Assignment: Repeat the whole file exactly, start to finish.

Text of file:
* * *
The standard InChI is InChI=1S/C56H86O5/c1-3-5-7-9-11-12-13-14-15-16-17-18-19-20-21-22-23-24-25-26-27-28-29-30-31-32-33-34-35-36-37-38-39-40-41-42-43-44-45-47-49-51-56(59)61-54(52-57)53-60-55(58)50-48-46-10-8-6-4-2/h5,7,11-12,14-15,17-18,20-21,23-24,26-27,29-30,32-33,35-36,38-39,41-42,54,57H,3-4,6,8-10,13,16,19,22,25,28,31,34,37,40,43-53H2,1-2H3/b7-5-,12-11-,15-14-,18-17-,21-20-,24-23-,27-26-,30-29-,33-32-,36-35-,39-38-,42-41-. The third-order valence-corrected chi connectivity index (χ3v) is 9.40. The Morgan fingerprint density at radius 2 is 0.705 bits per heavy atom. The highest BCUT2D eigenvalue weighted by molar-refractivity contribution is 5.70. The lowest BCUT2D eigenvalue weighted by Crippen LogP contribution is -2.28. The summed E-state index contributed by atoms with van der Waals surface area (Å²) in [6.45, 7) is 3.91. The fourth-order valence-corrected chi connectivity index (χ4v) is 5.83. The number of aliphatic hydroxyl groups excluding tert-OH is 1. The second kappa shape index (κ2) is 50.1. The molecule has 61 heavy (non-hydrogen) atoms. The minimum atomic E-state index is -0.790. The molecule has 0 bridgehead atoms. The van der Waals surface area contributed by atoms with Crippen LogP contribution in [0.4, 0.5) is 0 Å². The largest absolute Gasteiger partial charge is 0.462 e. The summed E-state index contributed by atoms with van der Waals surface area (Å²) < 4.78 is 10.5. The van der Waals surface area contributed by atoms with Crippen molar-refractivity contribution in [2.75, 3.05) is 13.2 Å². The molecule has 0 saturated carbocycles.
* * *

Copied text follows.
The standard InChI is InChI=1S/C56H86O5/c1-3-5-7-9-11-12-13-14-15-16-17-18-19-20-21-22-23-24-25-26-27-28-29-30-31-32-33-34-35-36-37-38-39-40-41-42-43-44-45-47-49-51-56(59)61-54(52-57)53-60-55(58)50-48-46-10-8-6-4-2/h5,7,11-12,14-15,17-18,20-21,23-24,26-27,29-30,32-33,35-36,38-39,41-42,54,57H,3-4,6,8-10,13,16,19,22,25,28,31,34,37,40,43-53H2,1-2H3/b7-5-,12-11-,15-14-,18-17-,21-20-,24-23-,27-26-,30-29-,33-32-,36-35-,39-38-,42-41-. The third-order valence-corrected chi connectivity index (χ3v) is 9.40. The Morgan fingerprint density at radius 2 is 0.705 bits per heavy atom. The highest BCUT2D eigenvalue weighted by molar-refractivity contribution is 5.70. The lowest BCUT2D eigenvalue weighted by Crippen LogP contribution is -2.28. The summed E-state index contributed by atoms with van der Waals surface area (Å²) in [6.45, 7) is 3.91. The fourth-order valence-corrected chi connectivity index (χ4v) is 5.83. The number of aliphatic hydroxyl groups excluding tert-OH is 1. The second kappa shape index (κ2) is 50.1. The molecule has 61 heavy (non-hydrogen) atoms. The minimum atomic E-state index is -0.790. The molecule has 0 bridgehead atoms. The van der Waals surface area contributed by atoms with Crippen LogP contribution in [0.4, 0.5) is 0 Å². The largest absolute Gasteiger partial charge is 0.462 e. The summed E-state index contributed by atoms with van der Waals surface area (Å²) < 4.78 is 10.5. The van der Waals surface area contributed by atoms with Crippen molar-refractivity contribution in [2.75, 3.05) is 13.2 Å². The molecule has 0 saturated carbocycles.